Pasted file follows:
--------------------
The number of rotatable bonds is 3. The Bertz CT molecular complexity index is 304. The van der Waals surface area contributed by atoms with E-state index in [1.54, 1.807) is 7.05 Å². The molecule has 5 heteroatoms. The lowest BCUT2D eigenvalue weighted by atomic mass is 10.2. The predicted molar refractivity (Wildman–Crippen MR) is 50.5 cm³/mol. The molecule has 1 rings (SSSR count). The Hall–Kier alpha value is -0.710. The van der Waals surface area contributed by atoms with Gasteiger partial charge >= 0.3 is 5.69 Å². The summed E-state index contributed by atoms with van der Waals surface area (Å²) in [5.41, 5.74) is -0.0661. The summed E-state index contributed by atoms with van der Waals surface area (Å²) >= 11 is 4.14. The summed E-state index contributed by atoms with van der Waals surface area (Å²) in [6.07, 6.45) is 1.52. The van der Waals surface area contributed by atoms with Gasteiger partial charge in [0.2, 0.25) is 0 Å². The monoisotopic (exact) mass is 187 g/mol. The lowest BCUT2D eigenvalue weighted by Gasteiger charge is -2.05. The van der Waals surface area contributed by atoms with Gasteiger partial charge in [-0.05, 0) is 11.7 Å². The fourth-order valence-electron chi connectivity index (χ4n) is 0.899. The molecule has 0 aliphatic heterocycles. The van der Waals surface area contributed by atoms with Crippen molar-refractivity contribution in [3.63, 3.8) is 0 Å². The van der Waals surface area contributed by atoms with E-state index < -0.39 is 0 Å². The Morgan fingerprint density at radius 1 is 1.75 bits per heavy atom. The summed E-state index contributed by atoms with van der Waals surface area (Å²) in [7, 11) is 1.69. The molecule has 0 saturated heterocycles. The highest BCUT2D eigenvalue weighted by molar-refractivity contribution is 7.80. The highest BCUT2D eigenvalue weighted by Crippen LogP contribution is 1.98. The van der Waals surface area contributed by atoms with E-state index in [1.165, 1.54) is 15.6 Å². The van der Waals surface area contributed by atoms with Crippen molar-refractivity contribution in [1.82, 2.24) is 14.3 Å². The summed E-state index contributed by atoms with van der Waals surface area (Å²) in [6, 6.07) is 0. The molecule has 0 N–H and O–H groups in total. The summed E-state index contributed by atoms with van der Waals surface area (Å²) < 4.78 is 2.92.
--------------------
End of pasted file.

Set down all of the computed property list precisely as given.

The number of rotatable bonds is 3. The Bertz CT molecular complexity index is 304. The van der Waals surface area contributed by atoms with E-state index in [1.54, 1.807) is 7.05 Å². The molecule has 5 heteroatoms. The lowest BCUT2D eigenvalue weighted by atomic mass is 10.2. The predicted molar refractivity (Wildman–Crippen MR) is 50.5 cm³/mol. The molecule has 1 rings (SSSR count). The Hall–Kier alpha value is -0.710. The van der Waals surface area contributed by atoms with Gasteiger partial charge >= 0.3 is 5.69 Å². The summed E-state index contributed by atoms with van der Waals surface area (Å²) in [5.41, 5.74) is -0.0661. The summed E-state index contributed by atoms with van der Waals surface area (Å²) >= 11 is 4.14. The summed E-state index contributed by atoms with van der Waals surface area (Å²) in [6.07, 6.45) is 1.52. The van der Waals surface area contributed by atoms with Gasteiger partial charge in [0.2, 0.25) is 0 Å². The monoisotopic (exact) mass is 187 g/mol. The lowest BCUT2D eigenvalue weighted by Gasteiger charge is -2.05. The van der Waals surface area contributed by atoms with Gasteiger partial charge in [-0.05, 0) is 11.7 Å². The fourth-order valence-electron chi connectivity index (χ4n) is 0.899. The molecule has 0 aliphatic heterocycles. The van der Waals surface area contributed by atoms with Crippen molar-refractivity contribution in [3.63, 3.8) is 0 Å². The van der Waals surface area contributed by atoms with E-state index < -0.39 is 0 Å². The Morgan fingerprint density at radius 1 is 1.75 bits per heavy atom. The summed E-state index contributed by atoms with van der Waals surface area (Å²) in [7, 11) is 1.69. The molecule has 0 saturated heterocycles. The highest BCUT2D eigenvalue weighted by molar-refractivity contribution is 7.80. The highest BCUT2D eigenvalue weighted by Crippen LogP contribution is 1.98. The van der Waals surface area contributed by atoms with E-state index in [1.165, 1.54) is 15.6 Å². The van der Waals surface area contributed by atoms with Crippen molar-refractivity contribution in [1.82, 2.24) is 14.3 Å². The summed E-state index contributed by atoms with van der Waals surface area (Å²) in [6, 6.07) is 0. The molecule has 0 N–H and O–H groups in total. The summed E-state index contributed by atoms with van der Waals surface area (Å²) < 4.78 is 2.92.